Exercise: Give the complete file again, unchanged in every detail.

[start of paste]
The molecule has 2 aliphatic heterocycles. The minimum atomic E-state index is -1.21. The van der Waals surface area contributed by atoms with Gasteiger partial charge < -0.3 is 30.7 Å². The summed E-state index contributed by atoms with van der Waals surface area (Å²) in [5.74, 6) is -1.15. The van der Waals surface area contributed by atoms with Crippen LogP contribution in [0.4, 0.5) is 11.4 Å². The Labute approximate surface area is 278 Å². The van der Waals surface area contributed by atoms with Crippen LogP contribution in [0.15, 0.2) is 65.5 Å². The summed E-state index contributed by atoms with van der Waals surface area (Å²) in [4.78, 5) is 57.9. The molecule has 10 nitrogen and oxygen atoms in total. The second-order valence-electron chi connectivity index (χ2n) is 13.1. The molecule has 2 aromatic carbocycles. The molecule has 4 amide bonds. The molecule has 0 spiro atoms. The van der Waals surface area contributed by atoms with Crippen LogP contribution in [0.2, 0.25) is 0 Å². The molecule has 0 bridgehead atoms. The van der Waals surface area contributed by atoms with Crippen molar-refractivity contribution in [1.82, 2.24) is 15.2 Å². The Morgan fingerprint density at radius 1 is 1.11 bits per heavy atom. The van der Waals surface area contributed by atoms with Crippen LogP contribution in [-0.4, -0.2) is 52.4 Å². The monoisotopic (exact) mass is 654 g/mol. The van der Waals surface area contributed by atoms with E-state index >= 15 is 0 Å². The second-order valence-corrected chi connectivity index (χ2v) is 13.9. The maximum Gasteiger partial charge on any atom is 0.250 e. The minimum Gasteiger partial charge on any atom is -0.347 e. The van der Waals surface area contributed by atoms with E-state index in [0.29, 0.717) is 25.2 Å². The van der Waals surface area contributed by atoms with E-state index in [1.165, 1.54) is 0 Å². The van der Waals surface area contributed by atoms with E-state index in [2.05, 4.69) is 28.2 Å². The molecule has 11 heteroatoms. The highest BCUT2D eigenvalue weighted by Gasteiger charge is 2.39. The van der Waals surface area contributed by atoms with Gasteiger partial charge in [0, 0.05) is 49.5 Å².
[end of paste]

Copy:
The molecule has 2 aliphatic heterocycles. The minimum atomic E-state index is -1.21. The van der Waals surface area contributed by atoms with Gasteiger partial charge < -0.3 is 30.7 Å². The summed E-state index contributed by atoms with van der Waals surface area (Å²) in [5.74, 6) is -1.15. The van der Waals surface area contributed by atoms with Crippen LogP contribution in [0.4, 0.5) is 11.4 Å². The Labute approximate surface area is 278 Å². The van der Waals surface area contributed by atoms with Crippen LogP contribution in [0.15, 0.2) is 65.5 Å². The summed E-state index contributed by atoms with van der Waals surface area (Å²) in [4.78, 5) is 57.9. The molecule has 10 nitrogen and oxygen atoms in total. The second-order valence-electron chi connectivity index (χ2n) is 13.1. The molecule has 2 aromatic carbocycles. The molecule has 4 amide bonds. The molecule has 0 spiro atoms. The van der Waals surface area contributed by atoms with Crippen LogP contribution in [0.2, 0.25) is 0 Å². The molecule has 0 bridgehead atoms. The van der Waals surface area contributed by atoms with Crippen molar-refractivity contribution in [1.82, 2.24) is 15.2 Å². The Morgan fingerprint density at radius 1 is 1.11 bits per heavy atom. The van der Waals surface area contributed by atoms with Crippen LogP contribution in [-0.4, -0.2) is 52.4 Å². The monoisotopic (exact) mass is 654 g/mol. The van der Waals surface area contributed by atoms with E-state index >= 15 is 0 Å². The second-order valence-corrected chi connectivity index (χ2v) is 13.9. The maximum Gasteiger partial charge on any atom is 0.250 e. The minimum Gasteiger partial charge on any atom is -0.347 e. The van der Waals surface area contributed by atoms with E-state index in [0.29, 0.717) is 25.2 Å². The van der Waals surface area contributed by atoms with E-state index in [1.165, 1.54) is 0 Å². The van der Waals surface area contributed by atoms with E-state index in [2.05, 4.69) is 28.2 Å². The molecule has 11 heteroatoms. The highest BCUT2D eigenvalue weighted by Gasteiger charge is 2.39. The van der Waals surface area contributed by atoms with Gasteiger partial charge in [0, 0.05) is 49.5 Å².